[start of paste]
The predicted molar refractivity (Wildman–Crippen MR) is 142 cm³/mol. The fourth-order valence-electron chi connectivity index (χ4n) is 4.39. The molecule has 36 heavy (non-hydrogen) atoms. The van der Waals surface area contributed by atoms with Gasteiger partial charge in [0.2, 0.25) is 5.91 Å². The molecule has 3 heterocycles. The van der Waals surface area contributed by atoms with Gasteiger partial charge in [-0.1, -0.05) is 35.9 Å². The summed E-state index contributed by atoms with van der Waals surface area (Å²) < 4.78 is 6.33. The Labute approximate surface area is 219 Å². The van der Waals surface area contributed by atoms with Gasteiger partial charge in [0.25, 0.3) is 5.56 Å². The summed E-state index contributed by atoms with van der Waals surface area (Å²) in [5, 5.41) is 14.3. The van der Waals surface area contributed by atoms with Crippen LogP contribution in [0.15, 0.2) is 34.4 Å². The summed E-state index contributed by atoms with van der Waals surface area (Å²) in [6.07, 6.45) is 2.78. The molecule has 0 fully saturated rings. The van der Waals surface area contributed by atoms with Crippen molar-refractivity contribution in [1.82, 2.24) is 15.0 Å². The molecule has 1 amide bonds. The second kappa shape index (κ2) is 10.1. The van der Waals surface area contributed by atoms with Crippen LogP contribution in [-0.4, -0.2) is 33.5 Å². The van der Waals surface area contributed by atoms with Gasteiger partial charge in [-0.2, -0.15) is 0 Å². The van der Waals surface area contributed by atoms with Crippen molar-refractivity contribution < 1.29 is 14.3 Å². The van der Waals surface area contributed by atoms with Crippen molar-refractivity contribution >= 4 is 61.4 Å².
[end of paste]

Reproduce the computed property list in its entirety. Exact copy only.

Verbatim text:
The predicted molar refractivity (Wildman–Crippen MR) is 142 cm³/mol. The fourth-order valence-electron chi connectivity index (χ4n) is 4.39. The molecule has 36 heavy (non-hydrogen) atoms. The van der Waals surface area contributed by atoms with Gasteiger partial charge in [0.2, 0.25) is 5.91 Å². The molecule has 3 heterocycles. The van der Waals surface area contributed by atoms with Gasteiger partial charge in [-0.1, -0.05) is 35.9 Å². The summed E-state index contributed by atoms with van der Waals surface area (Å²) < 4.78 is 6.33. The Labute approximate surface area is 219 Å². The van der Waals surface area contributed by atoms with Gasteiger partial charge in [0.25, 0.3) is 5.56 Å². The summed E-state index contributed by atoms with van der Waals surface area (Å²) in [5, 5.41) is 14.3. The van der Waals surface area contributed by atoms with Crippen LogP contribution in [0.15, 0.2) is 34.4 Å². The summed E-state index contributed by atoms with van der Waals surface area (Å²) in [6.07, 6.45) is 2.78. The molecule has 0 fully saturated rings. The van der Waals surface area contributed by atoms with Crippen molar-refractivity contribution in [1.82, 2.24) is 15.0 Å². The molecule has 1 amide bonds. The second kappa shape index (κ2) is 10.1. The van der Waals surface area contributed by atoms with Crippen LogP contribution in [-0.4, -0.2) is 33.5 Å². The van der Waals surface area contributed by atoms with Gasteiger partial charge in [-0.2, -0.15) is 0 Å². The van der Waals surface area contributed by atoms with Crippen molar-refractivity contribution < 1.29 is 14.3 Å². The van der Waals surface area contributed by atoms with Crippen molar-refractivity contribution >= 4 is 61.4 Å².